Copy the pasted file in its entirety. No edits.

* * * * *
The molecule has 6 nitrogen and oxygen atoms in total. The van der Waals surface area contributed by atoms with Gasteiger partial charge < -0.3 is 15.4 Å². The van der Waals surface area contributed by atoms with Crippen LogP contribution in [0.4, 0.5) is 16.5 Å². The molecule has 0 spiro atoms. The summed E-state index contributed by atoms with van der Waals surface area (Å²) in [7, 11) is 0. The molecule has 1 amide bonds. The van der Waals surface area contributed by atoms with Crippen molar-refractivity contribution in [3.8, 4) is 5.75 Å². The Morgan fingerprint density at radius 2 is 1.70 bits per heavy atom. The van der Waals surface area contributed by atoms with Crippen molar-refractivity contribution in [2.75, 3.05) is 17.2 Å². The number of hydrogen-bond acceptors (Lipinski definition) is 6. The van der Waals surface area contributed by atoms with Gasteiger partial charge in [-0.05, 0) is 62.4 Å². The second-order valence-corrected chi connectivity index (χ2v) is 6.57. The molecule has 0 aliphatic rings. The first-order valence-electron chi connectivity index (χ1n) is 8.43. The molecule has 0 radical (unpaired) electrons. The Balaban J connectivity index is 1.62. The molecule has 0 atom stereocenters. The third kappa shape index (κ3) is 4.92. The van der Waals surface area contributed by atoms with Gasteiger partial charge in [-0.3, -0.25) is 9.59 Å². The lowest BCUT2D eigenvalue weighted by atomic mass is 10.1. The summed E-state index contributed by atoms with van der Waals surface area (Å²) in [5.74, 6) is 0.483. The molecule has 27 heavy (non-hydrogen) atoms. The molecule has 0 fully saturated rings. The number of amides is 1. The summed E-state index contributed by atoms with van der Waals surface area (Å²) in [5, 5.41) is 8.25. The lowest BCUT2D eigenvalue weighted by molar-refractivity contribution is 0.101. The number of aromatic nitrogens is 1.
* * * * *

The molecule has 6 nitrogen and oxygen atoms in total. The van der Waals surface area contributed by atoms with Gasteiger partial charge < -0.3 is 15.4 Å². The van der Waals surface area contributed by atoms with Crippen LogP contribution in [0.4, 0.5) is 16.5 Å². The molecule has 0 spiro atoms. The summed E-state index contributed by atoms with van der Waals surface area (Å²) in [7, 11) is 0. The molecule has 1 amide bonds. The van der Waals surface area contributed by atoms with Crippen molar-refractivity contribution in [3.8, 4) is 5.75 Å². The Morgan fingerprint density at radius 2 is 1.70 bits per heavy atom. The van der Waals surface area contributed by atoms with Crippen molar-refractivity contribution in [2.75, 3.05) is 17.2 Å². The number of hydrogen-bond acceptors (Lipinski definition) is 6. The van der Waals surface area contributed by atoms with Gasteiger partial charge in [-0.05, 0) is 62.4 Å². The second-order valence-corrected chi connectivity index (χ2v) is 6.57. The molecule has 0 aliphatic rings. The first-order valence-electron chi connectivity index (χ1n) is 8.43. The molecule has 0 radical (unpaired) electrons. The Balaban J connectivity index is 1.62. The molecule has 0 atom stereocenters. The third kappa shape index (κ3) is 4.92. The van der Waals surface area contributed by atoms with Gasteiger partial charge in [-0.3, -0.25) is 9.59 Å². The lowest BCUT2D eigenvalue weighted by atomic mass is 10.1. The summed E-state index contributed by atoms with van der Waals surface area (Å²) in [5.74, 6) is 0.483. The molecule has 27 heavy (non-hydrogen) atoms. The molecule has 0 fully saturated rings. The number of amides is 1. The summed E-state index contributed by atoms with van der Waals surface area (Å²) in [5, 5.41) is 8.25. The lowest BCUT2D eigenvalue weighted by molar-refractivity contribution is 0.101. The number of aromatic nitrogens is 1.